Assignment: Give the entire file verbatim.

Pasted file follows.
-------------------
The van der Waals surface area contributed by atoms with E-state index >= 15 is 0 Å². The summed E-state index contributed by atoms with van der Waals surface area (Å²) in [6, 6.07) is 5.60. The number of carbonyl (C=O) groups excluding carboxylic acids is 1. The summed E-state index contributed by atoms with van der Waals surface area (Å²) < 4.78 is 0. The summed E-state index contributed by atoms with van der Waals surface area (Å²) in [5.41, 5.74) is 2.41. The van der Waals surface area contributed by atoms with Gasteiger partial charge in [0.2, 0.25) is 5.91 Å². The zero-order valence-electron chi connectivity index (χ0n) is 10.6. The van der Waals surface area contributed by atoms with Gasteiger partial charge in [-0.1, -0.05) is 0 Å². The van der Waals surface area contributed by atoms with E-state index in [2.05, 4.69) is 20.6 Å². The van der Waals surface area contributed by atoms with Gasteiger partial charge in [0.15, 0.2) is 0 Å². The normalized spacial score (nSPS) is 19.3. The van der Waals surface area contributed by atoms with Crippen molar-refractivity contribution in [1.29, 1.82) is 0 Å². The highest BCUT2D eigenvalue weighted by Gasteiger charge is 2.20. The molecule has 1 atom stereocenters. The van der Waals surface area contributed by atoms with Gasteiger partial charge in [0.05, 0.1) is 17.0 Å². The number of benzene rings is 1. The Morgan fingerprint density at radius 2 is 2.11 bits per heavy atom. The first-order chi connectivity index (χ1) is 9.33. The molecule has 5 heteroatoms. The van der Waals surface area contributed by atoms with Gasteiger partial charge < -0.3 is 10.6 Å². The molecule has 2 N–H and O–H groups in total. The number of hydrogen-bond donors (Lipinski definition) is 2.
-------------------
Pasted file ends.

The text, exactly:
The van der Waals surface area contributed by atoms with E-state index >= 15 is 0 Å². The summed E-state index contributed by atoms with van der Waals surface area (Å²) in [6, 6.07) is 5.60. The number of carbonyl (C=O) groups excluding carboxylic acids is 1. The summed E-state index contributed by atoms with van der Waals surface area (Å²) < 4.78 is 0. The summed E-state index contributed by atoms with van der Waals surface area (Å²) in [5.41, 5.74) is 2.41. The van der Waals surface area contributed by atoms with Gasteiger partial charge in [0.2, 0.25) is 5.91 Å². The zero-order valence-electron chi connectivity index (χ0n) is 10.6. The van der Waals surface area contributed by atoms with Gasteiger partial charge in [-0.1, -0.05) is 0 Å². The van der Waals surface area contributed by atoms with E-state index in [2.05, 4.69) is 20.6 Å². The van der Waals surface area contributed by atoms with Gasteiger partial charge in [0.15, 0.2) is 0 Å². The normalized spacial score (nSPS) is 19.3. The van der Waals surface area contributed by atoms with Crippen molar-refractivity contribution in [1.29, 1.82) is 0 Å². The highest BCUT2D eigenvalue weighted by Gasteiger charge is 2.20. The molecule has 1 atom stereocenters. The van der Waals surface area contributed by atoms with Gasteiger partial charge in [0.05, 0.1) is 17.0 Å². The number of benzene rings is 1. The Morgan fingerprint density at radius 2 is 2.11 bits per heavy atom. The first-order chi connectivity index (χ1) is 9.33. The molecule has 5 heteroatoms. The van der Waals surface area contributed by atoms with Gasteiger partial charge < -0.3 is 10.6 Å². The molecule has 2 N–H and O–H groups in total. The number of hydrogen-bond donors (Lipinski definition) is 2.